All the professionals I know – lawyers, accountants, medical consultants, even marketing blokes – charge by the hour. At this early point in the fee-based era percentage-based charges may feel comfortable to wealth managers because they’re the most similar alternative to commission. But I can’t believe they’re going to be sustainable in the longer run.

  3. It`s a tough message to deliver sensitively -” you`re dumped, but no hard feelings, eh?”. That apart, good luck with the strategy, though I can`t help wondering whether it`s the clients who have become uncommercial, or the firm.

  4. And, when the top twenty percent of clients realise their £10k a year spent doesn’t actually represent good value for money what then? Does the business go broke or do they have a plan ‘b’ for that inevitable day?

  5. @ Money Guidance – I hear you but regardless of whether its the clients or the business it obviously needed done for Dennis to stay profitable and we must remember that is one of the things the FCA insist we do – be solvent and of good character. If that is what it takes to do then vey good luck to him and his business. I do not have any clients with £1 million of assets either currently invested or kicking around to be invested and I think, like most advisers reading these bloggs find it difficult to come to terms with that level of fee. However I do have it on good authority that these kinds of investors are not averse to these kinds of fees. It is all relative. Anyway best of luck Dennis, I hope it works well.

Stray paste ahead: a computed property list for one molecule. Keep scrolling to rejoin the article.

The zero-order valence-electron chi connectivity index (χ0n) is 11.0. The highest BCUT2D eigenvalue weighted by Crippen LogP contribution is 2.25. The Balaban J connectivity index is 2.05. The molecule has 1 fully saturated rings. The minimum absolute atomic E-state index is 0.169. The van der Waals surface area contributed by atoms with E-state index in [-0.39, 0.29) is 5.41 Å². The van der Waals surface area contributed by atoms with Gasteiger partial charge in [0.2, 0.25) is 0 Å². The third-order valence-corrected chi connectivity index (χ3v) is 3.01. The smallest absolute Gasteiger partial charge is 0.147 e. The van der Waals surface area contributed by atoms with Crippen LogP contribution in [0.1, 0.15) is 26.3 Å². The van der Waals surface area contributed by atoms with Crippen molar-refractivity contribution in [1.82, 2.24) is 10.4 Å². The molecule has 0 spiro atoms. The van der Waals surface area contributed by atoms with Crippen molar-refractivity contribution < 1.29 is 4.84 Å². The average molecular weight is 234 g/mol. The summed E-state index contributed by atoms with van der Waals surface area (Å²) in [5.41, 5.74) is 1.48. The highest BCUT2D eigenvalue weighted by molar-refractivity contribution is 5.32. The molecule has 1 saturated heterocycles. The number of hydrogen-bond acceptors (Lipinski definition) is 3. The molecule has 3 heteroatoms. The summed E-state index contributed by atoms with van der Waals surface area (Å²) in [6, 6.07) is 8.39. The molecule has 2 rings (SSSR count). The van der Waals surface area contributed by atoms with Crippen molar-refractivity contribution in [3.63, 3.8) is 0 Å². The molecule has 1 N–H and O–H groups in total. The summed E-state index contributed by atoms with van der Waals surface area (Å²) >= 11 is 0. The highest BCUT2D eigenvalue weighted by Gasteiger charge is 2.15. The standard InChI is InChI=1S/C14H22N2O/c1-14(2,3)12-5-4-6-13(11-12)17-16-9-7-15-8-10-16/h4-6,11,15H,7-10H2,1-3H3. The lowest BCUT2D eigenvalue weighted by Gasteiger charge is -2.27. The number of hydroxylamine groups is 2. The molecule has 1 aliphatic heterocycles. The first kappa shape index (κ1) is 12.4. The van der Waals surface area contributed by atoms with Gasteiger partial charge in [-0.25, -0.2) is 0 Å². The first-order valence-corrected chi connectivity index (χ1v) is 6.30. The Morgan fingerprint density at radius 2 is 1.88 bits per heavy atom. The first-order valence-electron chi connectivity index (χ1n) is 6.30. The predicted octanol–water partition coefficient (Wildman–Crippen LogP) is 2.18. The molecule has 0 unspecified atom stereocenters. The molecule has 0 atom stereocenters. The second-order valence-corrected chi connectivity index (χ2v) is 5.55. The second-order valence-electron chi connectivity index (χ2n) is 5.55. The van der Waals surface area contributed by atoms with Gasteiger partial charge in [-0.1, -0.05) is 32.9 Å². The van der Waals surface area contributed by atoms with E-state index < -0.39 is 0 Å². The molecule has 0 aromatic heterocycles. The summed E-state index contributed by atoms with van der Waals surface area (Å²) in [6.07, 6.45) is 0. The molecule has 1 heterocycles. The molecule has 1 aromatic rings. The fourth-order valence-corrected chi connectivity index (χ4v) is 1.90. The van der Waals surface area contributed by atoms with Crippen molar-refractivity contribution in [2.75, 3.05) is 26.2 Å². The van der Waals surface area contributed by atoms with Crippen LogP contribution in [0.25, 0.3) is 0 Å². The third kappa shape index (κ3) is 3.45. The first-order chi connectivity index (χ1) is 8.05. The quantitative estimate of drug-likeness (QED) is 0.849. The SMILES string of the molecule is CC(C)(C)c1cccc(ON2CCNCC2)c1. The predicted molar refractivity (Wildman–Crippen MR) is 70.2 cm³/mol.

6. Isn’t it a bit of a stretch to say that someone with a £1m pension fund is going to automatically be cash-rich and will therefore not baulk at a £10k annual fee.

  7. #Marty. Agree with you that it is entirely Yellowtail`s decision and I would not question this in the absence of access to the firm`s MI. My point was a general one: the number of £1 million plus clients is finite, and it might be seen as a gamble not to differentiate service levels and have another client segment which might contribute to meeting overhead. Also profitability is a moveable feast – e.g. perhaps director`s remuneration levels are not aligned to the market which is being served. I have a couple of clients in this category and, boy, do they get their pound of flesh.